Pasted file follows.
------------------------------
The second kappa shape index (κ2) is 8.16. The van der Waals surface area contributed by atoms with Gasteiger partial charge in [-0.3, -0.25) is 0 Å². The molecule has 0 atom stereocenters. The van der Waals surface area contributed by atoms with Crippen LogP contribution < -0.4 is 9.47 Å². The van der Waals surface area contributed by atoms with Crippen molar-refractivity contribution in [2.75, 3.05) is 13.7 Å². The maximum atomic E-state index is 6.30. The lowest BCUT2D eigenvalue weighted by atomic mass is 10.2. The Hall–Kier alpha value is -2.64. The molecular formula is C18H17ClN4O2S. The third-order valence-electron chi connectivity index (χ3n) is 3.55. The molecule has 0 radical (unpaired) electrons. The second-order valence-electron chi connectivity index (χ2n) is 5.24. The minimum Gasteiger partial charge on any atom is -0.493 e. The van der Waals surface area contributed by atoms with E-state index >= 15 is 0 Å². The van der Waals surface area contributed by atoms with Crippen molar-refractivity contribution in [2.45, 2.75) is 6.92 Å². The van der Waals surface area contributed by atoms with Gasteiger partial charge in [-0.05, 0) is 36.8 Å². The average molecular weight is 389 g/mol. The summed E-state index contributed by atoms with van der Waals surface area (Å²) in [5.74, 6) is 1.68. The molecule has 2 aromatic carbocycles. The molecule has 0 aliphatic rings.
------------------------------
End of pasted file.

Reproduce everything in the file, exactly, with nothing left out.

The second kappa shape index (κ2) is 8.16. The van der Waals surface area contributed by atoms with Gasteiger partial charge in [-0.3, -0.25) is 0 Å². The molecule has 0 atom stereocenters. The van der Waals surface area contributed by atoms with Crippen LogP contribution < -0.4 is 9.47 Å². The van der Waals surface area contributed by atoms with Crippen molar-refractivity contribution in [2.75, 3.05) is 13.7 Å². The maximum atomic E-state index is 6.30. The lowest BCUT2D eigenvalue weighted by atomic mass is 10.2. The Hall–Kier alpha value is -2.64. The molecular formula is C18H17ClN4O2S. The third-order valence-electron chi connectivity index (χ3n) is 3.55. The molecule has 0 radical (unpaired) electrons. The second-order valence-electron chi connectivity index (χ2n) is 5.24. The minimum Gasteiger partial charge on any atom is -0.493 e. The van der Waals surface area contributed by atoms with E-state index >= 15 is 0 Å². The van der Waals surface area contributed by atoms with Crippen molar-refractivity contribution in [2.45, 2.75) is 6.92 Å². The van der Waals surface area contributed by atoms with Gasteiger partial charge in [-0.05, 0) is 36.8 Å². The average molecular weight is 389 g/mol. The summed E-state index contributed by atoms with van der Waals surface area (Å²) in [5.74, 6) is 1.68. The molecule has 2 aromatic carbocycles. The molecule has 0 aliphatic rings.